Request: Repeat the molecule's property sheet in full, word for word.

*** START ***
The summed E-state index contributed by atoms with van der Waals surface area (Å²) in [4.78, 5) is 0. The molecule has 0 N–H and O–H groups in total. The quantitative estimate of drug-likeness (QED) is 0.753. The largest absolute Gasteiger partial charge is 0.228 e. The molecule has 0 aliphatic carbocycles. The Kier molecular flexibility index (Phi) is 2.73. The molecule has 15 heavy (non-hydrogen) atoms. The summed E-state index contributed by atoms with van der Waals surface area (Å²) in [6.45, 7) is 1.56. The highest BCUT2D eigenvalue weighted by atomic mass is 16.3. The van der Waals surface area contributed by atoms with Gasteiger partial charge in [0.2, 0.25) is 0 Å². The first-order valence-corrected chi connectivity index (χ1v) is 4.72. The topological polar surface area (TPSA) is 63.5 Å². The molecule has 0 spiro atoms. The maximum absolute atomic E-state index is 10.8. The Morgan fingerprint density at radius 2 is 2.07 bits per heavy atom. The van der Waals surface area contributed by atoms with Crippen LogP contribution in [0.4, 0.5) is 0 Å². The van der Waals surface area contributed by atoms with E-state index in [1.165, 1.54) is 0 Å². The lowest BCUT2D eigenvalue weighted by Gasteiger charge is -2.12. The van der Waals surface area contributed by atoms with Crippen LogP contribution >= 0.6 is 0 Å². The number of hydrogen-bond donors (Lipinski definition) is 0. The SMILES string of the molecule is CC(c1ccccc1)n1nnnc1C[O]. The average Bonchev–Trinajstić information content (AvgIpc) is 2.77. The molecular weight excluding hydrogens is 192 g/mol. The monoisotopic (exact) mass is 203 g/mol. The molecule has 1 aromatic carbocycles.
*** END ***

The summed E-state index contributed by atoms with van der Waals surface area (Å²) in [4.78, 5) is 0. The molecule has 0 N–H and O–H groups in total. The quantitative estimate of drug-likeness (QED) is 0.753. The largest absolute Gasteiger partial charge is 0.228 e. The molecule has 0 aliphatic carbocycles. The Kier molecular flexibility index (Phi) is 2.73. The molecule has 15 heavy (non-hydrogen) atoms. The summed E-state index contributed by atoms with van der Waals surface area (Å²) in [6.45, 7) is 1.56. The highest BCUT2D eigenvalue weighted by atomic mass is 16.3. The van der Waals surface area contributed by atoms with Gasteiger partial charge in [0.2, 0.25) is 0 Å². The first-order valence-corrected chi connectivity index (χ1v) is 4.72. The topological polar surface area (TPSA) is 63.5 Å². The molecule has 0 spiro atoms. The maximum absolute atomic E-state index is 10.8. The Morgan fingerprint density at radius 2 is 2.07 bits per heavy atom. The van der Waals surface area contributed by atoms with Crippen LogP contribution in [0.4, 0.5) is 0 Å². The van der Waals surface area contributed by atoms with E-state index in [1.165, 1.54) is 0 Å². The lowest BCUT2D eigenvalue weighted by Gasteiger charge is -2.12. The van der Waals surface area contributed by atoms with Crippen LogP contribution >= 0.6 is 0 Å². The number of hydrogen-bond donors (Lipinski definition) is 0. The SMILES string of the molecule is CC(c1ccccc1)n1nnnc1C[O]. The average Bonchev–Trinajstić information content (AvgIpc) is 2.77. The molecular weight excluding hydrogens is 192 g/mol. The monoisotopic (exact) mass is 203 g/mol. The molecule has 1 aromatic carbocycles.